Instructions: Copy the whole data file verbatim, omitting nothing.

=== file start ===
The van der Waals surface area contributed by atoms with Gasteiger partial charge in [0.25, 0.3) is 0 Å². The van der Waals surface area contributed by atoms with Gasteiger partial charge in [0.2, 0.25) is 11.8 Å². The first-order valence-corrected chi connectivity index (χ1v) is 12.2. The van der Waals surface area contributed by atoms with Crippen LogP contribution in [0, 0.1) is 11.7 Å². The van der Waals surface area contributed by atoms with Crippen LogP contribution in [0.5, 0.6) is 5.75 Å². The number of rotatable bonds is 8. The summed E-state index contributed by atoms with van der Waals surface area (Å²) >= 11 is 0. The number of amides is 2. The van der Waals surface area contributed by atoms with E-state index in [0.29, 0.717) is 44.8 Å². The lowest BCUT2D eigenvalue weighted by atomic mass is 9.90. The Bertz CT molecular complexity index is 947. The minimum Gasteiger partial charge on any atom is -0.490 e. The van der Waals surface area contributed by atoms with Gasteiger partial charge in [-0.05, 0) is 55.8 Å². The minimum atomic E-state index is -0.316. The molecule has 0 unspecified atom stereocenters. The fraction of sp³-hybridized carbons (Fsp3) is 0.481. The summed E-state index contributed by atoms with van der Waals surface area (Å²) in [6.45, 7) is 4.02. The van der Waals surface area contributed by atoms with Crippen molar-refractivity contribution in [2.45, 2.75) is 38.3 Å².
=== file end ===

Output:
The van der Waals surface area contributed by atoms with Gasteiger partial charge in [0.25, 0.3) is 0 Å². The van der Waals surface area contributed by atoms with Gasteiger partial charge in [0.2, 0.25) is 11.8 Å². The first-order valence-corrected chi connectivity index (χ1v) is 12.2. The van der Waals surface area contributed by atoms with Crippen LogP contribution in [0, 0.1) is 11.7 Å². The van der Waals surface area contributed by atoms with Crippen LogP contribution in [0.5, 0.6) is 5.75 Å². The number of rotatable bonds is 8. The summed E-state index contributed by atoms with van der Waals surface area (Å²) >= 11 is 0. The number of amides is 2. The van der Waals surface area contributed by atoms with E-state index in [0.29, 0.717) is 44.8 Å². The lowest BCUT2D eigenvalue weighted by atomic mass is 9.90. The Bertz CT molecular complexity index is 947. The minimum Gasteiger partial charge on any atom is -0.490 e. The van der Waals surface area contributed by atoms with Gasteiger partial charge in [-0.05, 0) is 55.8 Å². The minimum atomic E-state index is -0.316. The molecule has 0 unspecified atom stereocenters. The fraction of sp³-hybridized carbons (Fsp3) is 0.481. The summed E-state index contributed by atoms with van der Waals surface area (Å²) in [6.45, 7) is 4.02. The van der Waals surface area contributed by atoms with Crippen molar-refractivity contribution in [2.45, 2.75) is 38.3 Å².